Is MVP really needed when creating a startup? Why? How to create it?
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MVP for startups: an essential step toward your success
MVP (minimum viable product) is a product or service at a minimum satisfactory level, which means that it meets the customer’s needs and little else. It is also a good way to develop a startup. Actually, MVP development for startups can tell a lot.
If you’ve ever played a beta game or tested beta software, you know what we mean. MVP is simply a beta version of your company, specifically: what you want to offer customers. The MVP doesn’t even have to be a beta product. It can be, for example, a mockup, a prototype that can be clicked but is only a simulation of a given solution, or even a video discussing what you are going to do.
In the case of a Minimum Viable Product, the main thing for the entrepreneur is to find out whether his product gains real interest from customers. And, more importantly, whether customers can pay for it at a later stage.
This type of work allows you to accurately assess whether it is worth investing time and money in creating the final product or service or whether the market does not confirm our concept. If not, we can move on to testing the next idea without wasting resources, creating something that wouldn’t be a business success.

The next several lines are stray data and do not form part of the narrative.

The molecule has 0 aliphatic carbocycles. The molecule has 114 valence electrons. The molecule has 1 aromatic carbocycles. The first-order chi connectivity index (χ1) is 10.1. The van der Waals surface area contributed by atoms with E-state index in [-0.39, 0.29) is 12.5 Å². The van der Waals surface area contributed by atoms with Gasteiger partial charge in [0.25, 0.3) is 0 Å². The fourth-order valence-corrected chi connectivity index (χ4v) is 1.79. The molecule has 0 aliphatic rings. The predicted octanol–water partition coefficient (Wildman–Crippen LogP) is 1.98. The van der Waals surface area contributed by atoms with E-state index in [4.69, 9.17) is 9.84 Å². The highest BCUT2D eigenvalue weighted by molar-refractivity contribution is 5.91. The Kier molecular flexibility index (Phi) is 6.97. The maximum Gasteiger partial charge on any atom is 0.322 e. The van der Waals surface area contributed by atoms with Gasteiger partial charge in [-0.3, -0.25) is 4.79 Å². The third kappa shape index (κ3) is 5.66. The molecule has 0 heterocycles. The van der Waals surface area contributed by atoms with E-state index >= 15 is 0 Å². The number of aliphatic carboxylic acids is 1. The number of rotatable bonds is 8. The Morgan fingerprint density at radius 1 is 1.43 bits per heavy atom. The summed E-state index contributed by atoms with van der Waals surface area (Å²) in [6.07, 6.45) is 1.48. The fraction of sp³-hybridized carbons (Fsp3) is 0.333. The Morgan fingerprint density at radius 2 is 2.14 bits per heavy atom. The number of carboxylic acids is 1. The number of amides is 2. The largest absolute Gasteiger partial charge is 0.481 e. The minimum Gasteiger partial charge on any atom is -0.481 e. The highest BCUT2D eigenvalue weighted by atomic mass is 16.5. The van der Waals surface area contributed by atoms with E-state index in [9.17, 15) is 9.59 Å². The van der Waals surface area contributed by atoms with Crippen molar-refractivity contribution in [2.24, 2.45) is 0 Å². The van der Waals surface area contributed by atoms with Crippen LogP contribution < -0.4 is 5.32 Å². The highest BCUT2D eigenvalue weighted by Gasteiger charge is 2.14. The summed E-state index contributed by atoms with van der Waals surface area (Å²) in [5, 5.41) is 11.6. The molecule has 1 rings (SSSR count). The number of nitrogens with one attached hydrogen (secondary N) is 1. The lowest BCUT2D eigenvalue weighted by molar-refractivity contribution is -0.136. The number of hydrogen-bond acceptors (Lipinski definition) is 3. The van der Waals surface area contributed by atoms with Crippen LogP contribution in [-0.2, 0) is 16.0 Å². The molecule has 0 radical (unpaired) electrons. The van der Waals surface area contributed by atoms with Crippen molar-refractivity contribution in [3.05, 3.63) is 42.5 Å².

Three proven ways to Minimum Viable Product
Here are three possible methods for creating an MVP. Importantly, they do not require too much technical knowledge – the entrepreneur can master the individual tools if he devotes some time to them. If you are looking for a more beautiful and detailed MVP, consulting professionals (and possibly getting professional help) is a must.
Method 1. MVP as a Landing Page
One way to create an MVP is to use a landing page where the user will be able to leave their email address and provide feedback by completing a survey. When you create a landing page, add codes from Google Analytics to it (it’s a tool that analyzes website traffic). Then you drive traffic to your landing page, usually through advertising, and track how many people come to the page and what percentage leave their emails.